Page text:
Term Definition [94]
E-mail A method of communication between individuals connected to the Internet involving the transmission of text messages and attached files.
Mailing lists A group of e-mail addresses given a common name so all members on the list receive the same message. There is a central list owner who controls who is on the list and what material can be sent. Individuals may subscribe to have their name and address added to the mailing list.
E-groups Groups established to share information on a topic of common interest. Potential members need to subscribe to the group. In addition to email, an e-group may offer other features such as a chat room, a bulletin board, and a central home page.
Newsgroups A site, stored on a news server, that allows contributors to have discussions about a particular subject by posting text, pictures, etc., and responding to previous posts. In most cases no one owns a newsgroup and there is no central authority. However, in some cases a password may be required, and some newsgroups filter posts through a moderator. The network of newsgroups is called Usenet.
Bulletin Board Systems (BBS) Bulletin board systems, which predate the Internet, are similar to newsgroups, but tend to be in real time to allow contributors to engage in conversations. Bulletin boards are often hosted by an owner rather than a server, and may be accessed directly via a modem without going through the Internet.
Chat rooms A chat room is a location on a server that permits multiple users to engage in real-time conversations and exchange electronic files. Many chat rooms are open to anyone to log into, but some are closed. They may employ a moderator, but users can nominate a pseudonym.
Instant messaging (IM) Similar to chat rooms, but instant messaging permits private conversations with nominated contacts. Once a connection is established, direct contact between users is possible without the need for a central server.
Peer-to-peer (P2P) A network in which each computer is an equal partner and all work cooperatively together. All computers in the network have a common file-sharing program (e.g., KaZaA, Morpheus, Limewire), allowing users to connect directly to each other’s hard drive to search for and exchange files.

Appendix B: Agencies and Programs Addressing Internet Child Pornography

A variety of law enforcement agencies have a stake in preventing and investigating Internet child pornography. Some of these agencies have specific programs or sections to focus resources and coordinate ongoing responses. In the United States, key agencies and services include: [95]

Child Exploitation and Obscenity Section (CEOS): A section of the U.S. Department of Justice’s Criminal Division, CEOS specializes in the investigation and prosecution of child exploitation and obscenity cases, including child pornography. It provides training for federal, state and local prosecutors and law enforcement agents concerning these crimes. www.usdoj.gov/criminal/ceos/childporn.html
CyberSmuggling Center: Formed by the U.S. Customs Service, the center focuses particularly on undercover operations into international production and distribution of child pornography. http://www.cbp.gov/xp/cgov/home.xml
Cyber Tipline: An online clearinghouse for tips and leads on Internet child exploitation. The program is jointly sponsored by the NCMEC, the U.S. Postal Inspection Service, the U.S. Customs Service, and the FBI. www.cybertipline.com
Innocent Images: The central operation and case management system coordinating FBI investigations into child exploitation via the Internet. www.fbi.gov/hq/cid/cac/innocent.htm
Internet Crimes Against Children (ICAC): A task force program initiated by the Office of Juvenile Justice and Delinquency Prevention (OJJDP), U.S. Department of Justice. It provides regional clusters of forensic and investigative expertise to assist state and local law enforcement agencies in dealing with Internet child exploitation. http://www.ojjdp.ncjrs.org/programs/index.html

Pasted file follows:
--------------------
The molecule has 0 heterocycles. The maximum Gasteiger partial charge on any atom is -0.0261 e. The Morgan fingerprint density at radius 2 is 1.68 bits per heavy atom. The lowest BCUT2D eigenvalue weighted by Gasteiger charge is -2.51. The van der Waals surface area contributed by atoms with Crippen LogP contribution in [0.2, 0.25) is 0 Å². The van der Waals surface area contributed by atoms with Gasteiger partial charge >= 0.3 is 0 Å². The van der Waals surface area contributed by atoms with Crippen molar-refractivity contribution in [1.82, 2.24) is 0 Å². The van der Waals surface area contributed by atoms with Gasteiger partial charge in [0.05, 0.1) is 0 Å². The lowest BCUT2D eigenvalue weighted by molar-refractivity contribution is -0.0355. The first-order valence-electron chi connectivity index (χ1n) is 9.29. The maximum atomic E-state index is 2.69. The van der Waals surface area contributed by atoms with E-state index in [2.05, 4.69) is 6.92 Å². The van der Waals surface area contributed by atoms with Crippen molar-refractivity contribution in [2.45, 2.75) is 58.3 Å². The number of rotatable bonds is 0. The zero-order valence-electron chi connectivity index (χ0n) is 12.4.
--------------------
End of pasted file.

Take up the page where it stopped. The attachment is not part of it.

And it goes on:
National Center for Missing & Exploited Children (NCMEC): A private, nonprofit organization whose mission includes following up on tips from the Cyber Tipline and providing technical assistance and training to other agencies. www.missingkids.com
National Sex Offender Public Registry: A web site supported by the U.S. Department of Justice that provides details on the location of offenders convicted of sexually violent offenses. www.nsopr.gov
U.S. Postal Inspection Service: This service has particular responsibilities to investigate the distribution of child pornography via mail. Internet activity is often supported through traditional mail. www.usps.com/postalinspectors
A number of major law enforcement operations demonstrate the need for interagency and international cooperation. A summary of major operations is shown in the table below.

Appendix C: Examples of Coordinated Law Enforcement Operations

Operation Avalanche/Ore [96]
The Problem The Response The Outcome
Landslide Productions was a child pornography company operating out of Fort Worth, Texas. Landslide had a complex network of some 5,700 websites worldwide (especially in Russia and Indonesia) that stored child pornography images. The operation in Fort Worth acted as a gateway into the network. Online customers provided credit card details to obtain network access. Landslide scrambled these credit card numbers to protect customers’ identities. There were more than 390,000 subscribers from 60 countries, generating a monthly turnover of up to $1.4 million. The investigation began in 1999 when the U.S. Postal Inspection Service discovered that Landslide’s customers were sending monthly subscription fees to a post office box or paying them through the Internet. A joint investigation between the U.S. Postal Inspection Service and the Internet Crimes Against Children Task Force (ICAC), comprising more than 45 officers, was conducted over two years (Operation Avalanche). Officers cracked the code that scrambled the credit card numbers and then tracked down the card owners. Landslide’s bank accounts were seized and 160 search warrants were executed that recovered large quantities of child pornography. The investigation was expanded to include the U.K. police (Operation Ore). To date, 120 arrests have been made in the U.S., including the two principal operators who were given life and 14year sentences respectively in 2001. In the U.K. some 7,000 customers were identified, 1,300 people arrested, and 40 children taken into protective custody. Despite closing down Landslide Productions, there has been criticism that relatively few offenders have been successfully prosecuted.